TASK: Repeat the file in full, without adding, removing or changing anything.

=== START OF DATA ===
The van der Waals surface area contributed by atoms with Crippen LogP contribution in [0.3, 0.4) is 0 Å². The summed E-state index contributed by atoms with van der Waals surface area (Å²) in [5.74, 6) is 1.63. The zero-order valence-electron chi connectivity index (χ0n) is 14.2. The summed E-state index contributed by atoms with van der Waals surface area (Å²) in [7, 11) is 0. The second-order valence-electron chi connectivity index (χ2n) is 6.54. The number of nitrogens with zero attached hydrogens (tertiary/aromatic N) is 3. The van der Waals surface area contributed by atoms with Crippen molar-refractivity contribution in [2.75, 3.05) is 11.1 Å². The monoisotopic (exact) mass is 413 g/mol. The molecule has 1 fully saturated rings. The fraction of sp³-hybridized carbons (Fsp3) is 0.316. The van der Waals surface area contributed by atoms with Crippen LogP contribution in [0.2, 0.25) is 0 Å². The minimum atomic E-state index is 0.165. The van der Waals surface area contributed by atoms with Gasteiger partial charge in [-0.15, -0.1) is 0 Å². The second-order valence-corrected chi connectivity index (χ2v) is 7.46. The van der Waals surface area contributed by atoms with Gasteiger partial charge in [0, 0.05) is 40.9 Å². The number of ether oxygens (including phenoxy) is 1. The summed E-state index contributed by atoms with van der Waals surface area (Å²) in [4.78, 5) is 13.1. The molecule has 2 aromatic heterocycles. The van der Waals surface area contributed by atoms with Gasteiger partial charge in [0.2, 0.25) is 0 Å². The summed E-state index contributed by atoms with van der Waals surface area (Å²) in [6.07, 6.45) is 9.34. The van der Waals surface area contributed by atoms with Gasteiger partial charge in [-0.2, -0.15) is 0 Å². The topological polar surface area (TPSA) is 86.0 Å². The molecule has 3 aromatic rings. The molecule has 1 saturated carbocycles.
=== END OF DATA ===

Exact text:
The van der Waals surface area contributed by atoms with Crippen LogP contribution in [0.3, 0.4) is 0 Å². The summed E-state index contributed by atoms with van der Waals surface area (Å²) in [5.74, 6) is 1.63. The zero-order valence-electron chi connectivity index (χ0n) is 14.2. The summed E-state index contributed by atoms with van der Waals surface area (Å²) in [7, 11) is 0. The second-order valence-electron chi connectivity index (χ2n) is 6.54. The number of nitrogens with zero attached hydrogens (tertiary/aromatic N) is 3. The van der Waals surface area contributed by atoms with Crippen molar-refractivity contribution in [2.75, 3.05) is 11.1 Å². The monoisotopic (exact) mass is 413 g/mol. The molecule has 1 fully saturated rings. The fraction of sp³-hybridized carbons (Fsp3) is 0.316. The van der Waals surface area contributed by atoms with Crippen LogP contribution in [0.2, 0.25) is 0 Å². The minimum atomic E-state index is 0.165. The van der Waals surface area contributed by atoms with Gasteiger partial charge in [-0.15, -0.1) is 0 Å². The second-order valence-corrected chi connectivity index (χ2v) is 7.46. The van der Waals surface area contributed by atoms with Gasteiger partial charge in [0, 0.05) is 40.9 Å². The number of ether oxygens (including phenoxy) is 1. The summed E-state index contributed by atoms with van der Waals surface area (Å²) in [4.78, 5) is 13.1. The molecule has 2 aromatic heterocycles. The van der Waals surface area contributed by atoms with Gasteiger partial charge in [0.2, 0.25) is 0 Å². The summed E-state index contributed by atoms with van der Waals surface area (Å²) in [6.07, 6.45) is 9.34. The van der Waals surface area contributed by atoms with Gasteiger partial charge in [-0.2, -0.15) is 0 Å². The topological polar surface area (TPSA) is 86.0 Å². The molecule has 3 aromatic rings. The molecule has 1 saturated carbocycles.